ATC monitors are popular in professional circles because of their sheer accuracy and quality, but by the same token, they aren't cheap. However, ATC have collaborated with Wilmslow Audio to produce kits based on their popular SCM 50 and 100 monitors that are easy to build, offer high performance, and are very attractively priced compared with their commercially available counterparts. The kit includes bass and mid‑range drivers supplied by ATC as matched pairs, plus Vifa tweeters which are tested at the Vifa factory to ATC's own test specifications. ATC designed the new passive crossovers, though for those users requiring an active system, the ATC Mk1 tri‑amp/crossover packs are available as options.
The cabinet design is based on heavy (25mm) MDF panels which are accurately machined for easy assembly, requiring only PVA wood glue. Indeed, the most technical part of the whole operation is soldering the (included) speaker cable between the drivers and ready‑built crossover board. The cabinet is designed to be used either floor‑standing or on a low stand and is taller and thinner than the commercial SCM 100. As far as I can see, the only real difference between the kits and the SCM 100 is that the kit version uses a standard rather than Super mid dome (making the available SPL very slightly lower), and that the passive crossover is specially designed to go with the kit. Because the cabinets are designed for use with either passive crossovers or Amp Packs, they have a recess in the rear panel which accepts the Amp Pack. If this isn't required, the passive crossover (which resembles a small sub‑station) is mounted inside the cavity.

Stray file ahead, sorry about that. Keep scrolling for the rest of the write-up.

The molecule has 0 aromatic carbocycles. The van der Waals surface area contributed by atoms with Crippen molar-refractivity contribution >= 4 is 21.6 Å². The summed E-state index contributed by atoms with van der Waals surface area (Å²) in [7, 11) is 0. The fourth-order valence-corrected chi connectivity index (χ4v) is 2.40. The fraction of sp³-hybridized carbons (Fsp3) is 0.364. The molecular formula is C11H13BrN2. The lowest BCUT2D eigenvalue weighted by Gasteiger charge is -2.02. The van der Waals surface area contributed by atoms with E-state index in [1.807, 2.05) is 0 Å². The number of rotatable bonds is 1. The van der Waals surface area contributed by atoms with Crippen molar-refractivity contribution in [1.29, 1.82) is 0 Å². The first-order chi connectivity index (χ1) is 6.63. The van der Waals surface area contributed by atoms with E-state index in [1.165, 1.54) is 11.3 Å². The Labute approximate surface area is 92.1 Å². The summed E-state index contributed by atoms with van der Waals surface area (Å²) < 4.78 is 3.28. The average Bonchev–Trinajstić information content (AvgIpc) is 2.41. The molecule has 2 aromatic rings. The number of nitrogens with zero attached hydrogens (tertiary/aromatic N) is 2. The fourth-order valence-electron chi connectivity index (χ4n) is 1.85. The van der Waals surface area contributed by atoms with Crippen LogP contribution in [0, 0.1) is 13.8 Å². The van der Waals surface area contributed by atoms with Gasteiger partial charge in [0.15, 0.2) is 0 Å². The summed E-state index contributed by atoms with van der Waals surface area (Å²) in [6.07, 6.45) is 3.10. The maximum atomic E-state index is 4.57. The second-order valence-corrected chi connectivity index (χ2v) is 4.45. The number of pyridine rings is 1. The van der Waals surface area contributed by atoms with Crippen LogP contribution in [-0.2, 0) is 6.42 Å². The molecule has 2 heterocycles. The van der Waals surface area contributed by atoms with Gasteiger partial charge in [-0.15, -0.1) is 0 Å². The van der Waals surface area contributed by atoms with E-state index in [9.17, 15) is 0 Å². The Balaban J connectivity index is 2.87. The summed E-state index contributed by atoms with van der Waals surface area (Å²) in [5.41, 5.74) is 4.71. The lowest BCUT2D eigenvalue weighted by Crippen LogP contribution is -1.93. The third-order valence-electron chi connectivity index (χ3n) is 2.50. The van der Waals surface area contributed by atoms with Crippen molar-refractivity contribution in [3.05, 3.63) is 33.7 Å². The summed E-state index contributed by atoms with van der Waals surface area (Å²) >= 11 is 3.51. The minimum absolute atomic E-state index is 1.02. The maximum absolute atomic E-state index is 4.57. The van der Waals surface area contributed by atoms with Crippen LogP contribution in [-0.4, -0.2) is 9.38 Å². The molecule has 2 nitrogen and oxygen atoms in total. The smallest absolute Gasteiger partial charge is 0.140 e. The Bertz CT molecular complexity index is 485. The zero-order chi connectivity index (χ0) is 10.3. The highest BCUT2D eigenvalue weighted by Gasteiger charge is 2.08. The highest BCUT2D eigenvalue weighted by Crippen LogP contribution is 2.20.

I found the kit simple to assemble, largely because the parts are so accurately machined, but veneering is less easy, so painting is recommended for those seeking an easy life.
Sonically, the speakers are exceptional, though you do need at least 250 watts of quality amplification per cabinet to take advantage of their dynamic range. For those unfamiliar with ATC monitors, they are incredibly revealing, ruthlessly accurate and very, very smooth. The soft‑dome mid and high frequency drivers provide a very even dispersion which helps cope in reflective rooms, and the overkill magnetic assemblies pay off in allowing the speakers to express a wide dynamic range without suffering significant power compression. In subjective terms, the difference in performance between the SCMK 100s and the ready‑built SCM 100s is minimal, and anyone who's not afraid to get their hands dirty for a few hours should look very seriously at these kits. For the smaller studio, the SCMK 50s are perhaps a better proposition, as they're a little smaller and can be driven with slightly less amplifier power.